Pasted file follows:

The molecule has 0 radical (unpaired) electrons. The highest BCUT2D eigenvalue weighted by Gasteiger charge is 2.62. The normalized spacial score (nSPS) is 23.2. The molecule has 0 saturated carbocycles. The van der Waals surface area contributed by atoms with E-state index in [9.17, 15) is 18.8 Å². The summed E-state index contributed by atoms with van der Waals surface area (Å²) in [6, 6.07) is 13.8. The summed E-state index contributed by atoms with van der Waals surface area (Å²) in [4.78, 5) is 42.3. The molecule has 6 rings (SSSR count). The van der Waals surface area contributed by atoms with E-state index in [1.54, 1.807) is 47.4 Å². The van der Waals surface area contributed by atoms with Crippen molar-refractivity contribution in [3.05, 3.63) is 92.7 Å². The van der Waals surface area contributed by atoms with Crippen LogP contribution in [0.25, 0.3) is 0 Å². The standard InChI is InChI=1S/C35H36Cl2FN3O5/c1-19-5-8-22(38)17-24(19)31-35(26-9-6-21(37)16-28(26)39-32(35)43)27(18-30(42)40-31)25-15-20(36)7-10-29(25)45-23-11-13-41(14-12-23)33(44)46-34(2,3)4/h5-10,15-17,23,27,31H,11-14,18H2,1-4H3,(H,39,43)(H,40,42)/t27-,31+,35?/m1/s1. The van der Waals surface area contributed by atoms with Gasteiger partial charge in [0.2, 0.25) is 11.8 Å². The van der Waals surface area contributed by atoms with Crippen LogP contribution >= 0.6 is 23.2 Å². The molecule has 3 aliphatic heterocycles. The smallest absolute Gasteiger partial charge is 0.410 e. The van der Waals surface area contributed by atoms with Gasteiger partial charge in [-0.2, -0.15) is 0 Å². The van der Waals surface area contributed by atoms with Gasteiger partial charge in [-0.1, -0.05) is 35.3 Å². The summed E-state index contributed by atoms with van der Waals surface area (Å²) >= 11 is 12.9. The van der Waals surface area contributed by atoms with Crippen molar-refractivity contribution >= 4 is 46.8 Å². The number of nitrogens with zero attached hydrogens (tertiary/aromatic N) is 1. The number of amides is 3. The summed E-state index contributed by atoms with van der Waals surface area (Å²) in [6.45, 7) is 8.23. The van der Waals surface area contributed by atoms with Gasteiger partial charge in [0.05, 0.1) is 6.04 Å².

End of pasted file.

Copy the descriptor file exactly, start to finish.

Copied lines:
The molecule has 0 radical (unpaired) electrons. The highest BCUT2D eigenvalue weighted by Gasteiger charge is 2.62. The normalized spacial score (nSPS) is 23.2. The molecule has 0 saturated carbocycles. The van der Waals surface area contributed by atoms with E-state index in [9.17, 15) is 18.8 Å². The summed E-state index contributed by atoms with van der Waals surface area (Å²) in [6, 6.07) is 13.8. The summed E-state index contributed by atoms with van der Waals surface area (Å²) in [4.78, 5) is 42.3. The molecule has 6 rings (SSSR count). The van der Waals surface area contributed by atoms with E-state index in [1.54, 1.807) is 47.4 Å². The van der Waals surface area contributed by atoms with Crippen molar-refractivity contribution in [3.05, 3.63) is 92.7 Å². The van der Waals surface area contributed by atoms with Crippen LogP contribution in [0.25, 0.3) is 0 Å². The standard InChI is InChI=1S/C35H36Cl2FN3O5/c1-19-5-8-22(38)17-24(19)31-35(26-9-6-21(37)16-28(26)39-32(35)43)27(18-30(42)40-31)25-15-20(36)7-10-29(25)45-23-11-13-41(14-12-23)33(44)46-34(2,3)4/h5-10,15-17,23,27,31H,11-14,18H2,1-4H3,(H,39,43)(H,40,42)/t27-,31+,35?/m1/s1. The van der Waals surface area contributed by atoms with Gasteiger partial charge in [0.2, 0.25) is 11.8 Å². The van der Waals surface area contributed by atoms with Crippen LogP contribution >= 0.6 is 23.2 Å². The molecule has 3 aliphatic heterocycles. The smallest absolute Gasteiger partial charge is 0.410 e. The van der Waals surface area contributed by atoms with Gasteiger partial charge in [-0.2, -0.15) is 0 Å². The van der Waals surface area contributed by atoms with Gasteiger partial charge in [-0.1, -0.05) is 35.3 Å². The summed E-state index contributed by atoms with van der Waals surface area (Å²) >= 11 is 12.9. The van der Waals surface area contributed by atoms with Crippen molar-refractivity contribution >= 4 is 46.8 Å². The number of nitrogens with zero attached hydrogens (tertiary/aromatic N) is 1. The number of amides is 3. The summed E-state index contributed by atoms with van der Waals surface area (Å²) in [6.45, 7) is 8.23. The van der Waals surface area contributed by atoms with Gasteiger partial charge in [0.05, 0.1) is 6.04 Å².